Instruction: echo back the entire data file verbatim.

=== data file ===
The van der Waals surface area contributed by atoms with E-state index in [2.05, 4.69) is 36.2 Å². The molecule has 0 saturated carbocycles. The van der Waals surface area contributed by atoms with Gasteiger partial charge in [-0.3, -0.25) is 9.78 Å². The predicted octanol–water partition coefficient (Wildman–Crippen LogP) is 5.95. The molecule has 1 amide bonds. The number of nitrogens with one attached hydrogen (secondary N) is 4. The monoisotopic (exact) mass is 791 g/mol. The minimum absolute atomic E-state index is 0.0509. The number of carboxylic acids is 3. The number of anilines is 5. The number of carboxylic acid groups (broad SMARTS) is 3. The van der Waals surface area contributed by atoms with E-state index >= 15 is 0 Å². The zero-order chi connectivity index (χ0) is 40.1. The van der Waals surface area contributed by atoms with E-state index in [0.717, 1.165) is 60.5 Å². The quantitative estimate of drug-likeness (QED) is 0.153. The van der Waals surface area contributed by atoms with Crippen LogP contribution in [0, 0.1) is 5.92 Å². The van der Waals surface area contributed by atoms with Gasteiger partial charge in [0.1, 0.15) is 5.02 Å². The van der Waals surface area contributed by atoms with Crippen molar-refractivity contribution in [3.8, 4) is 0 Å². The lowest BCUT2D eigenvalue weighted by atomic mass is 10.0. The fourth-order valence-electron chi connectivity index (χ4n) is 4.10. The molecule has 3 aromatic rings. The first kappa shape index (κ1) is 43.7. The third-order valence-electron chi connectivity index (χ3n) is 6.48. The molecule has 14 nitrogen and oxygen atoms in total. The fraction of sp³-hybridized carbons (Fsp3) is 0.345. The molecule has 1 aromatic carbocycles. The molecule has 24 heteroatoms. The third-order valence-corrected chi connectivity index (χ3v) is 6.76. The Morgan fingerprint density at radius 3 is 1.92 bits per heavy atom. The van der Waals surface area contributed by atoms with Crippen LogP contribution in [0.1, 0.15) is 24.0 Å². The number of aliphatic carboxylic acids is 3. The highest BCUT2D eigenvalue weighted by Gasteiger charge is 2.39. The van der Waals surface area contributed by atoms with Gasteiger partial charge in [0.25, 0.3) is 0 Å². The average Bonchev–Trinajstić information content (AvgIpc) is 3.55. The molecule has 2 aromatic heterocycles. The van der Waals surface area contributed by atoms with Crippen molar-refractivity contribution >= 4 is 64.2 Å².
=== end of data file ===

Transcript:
The van der Waals surface area contributed by atoms with E-state index in [2.05, 4.69) is 36.2 Å². The molecule has 0 saturated carbocycles. The van der Waals surface area contributed by atoms with Gasteiger partial charge in [-0.3, -0.25) is 9.78 Å². The predicted octanol–water partition coefficient (Wildman–Crippen LogP) is 5.95. The molecule has 1 amide bonds. The number of nitrogens with one attached hydrogen (secondary N) is 4. The monoisotopic (exact) mass is 791 g/mol. The minimum absolute atomic E-state index is 0.0509. The number of carboxylic acids is 3. The number of anilines is 5. The number of carboxylic acid groups (broad SMARTS) is 3. The van der Waals surface area contributed by atoms with E-state index >= 15 is 0 Å². The zero-order chi connectivity index (χ0) is 40.1. The van der Waals surface area contributed by atoms with E-state index in [0.717, 1.165) is 60.5 Å². The quantitative estimate of drug-likeness (QED) is 0.153. The van der Waals surface area contributed by atoms with Crippen LogP contribution in [0, 0.1) is 5.92 Å². The van der Waals surface area contributed by atoms with Gasteiger partial charge in [0.1, 0.15) is 5.02 Å². The van der Waals surface area contributed by atoms with Crippen molar-refractivity contribution in [3.8, 4) is 0 Å². The lowest BCUT2D eigenvalue weighted by atomic mass is 10.0. The fourth-order valence-electron chi connectivity index (χ4n) is 4.10. The molecule has 3 aromatic rings. The first kappa shape index (κ1) is 43.7. The third-order valence-electron chi connectivity index (χ3n) is 6.48. The molecule has 14 nitrogen and oxygen atoms in total. The fraction of sp³-hybridized carbons (Fsp3) is 0.345. The molecule has 1 aromatic carbocycles. The molecule has 24 heteroatoms. The third-order valence-corrected chi connectivity index (χ3v) is 6.76. The Morgan fingerprint density at radius 3 is 1.92 bits per heavy atom. The van der Waals surface area contributed by atoms with Crippen LogP contribution in [0.1, 0.15) is 24.0 Å². The number of aliphatic carboxylic acids is 3. The highest BCUT2D eigenvalue weighted by Gasteiger charge is 2.39. The van der Waals surface area contributed by atoms with Gasteiger partial charge in [0.25, 0.3) is 0 Å². The average Bonchev–Trinajstić information content (AvgIpc) is 3.55. The molecule has 2 aromatic heterocycles. The van der Waals surface area contributed by atoms with Crippen molar-refractivity contribution >= 4 is 64.2 Å².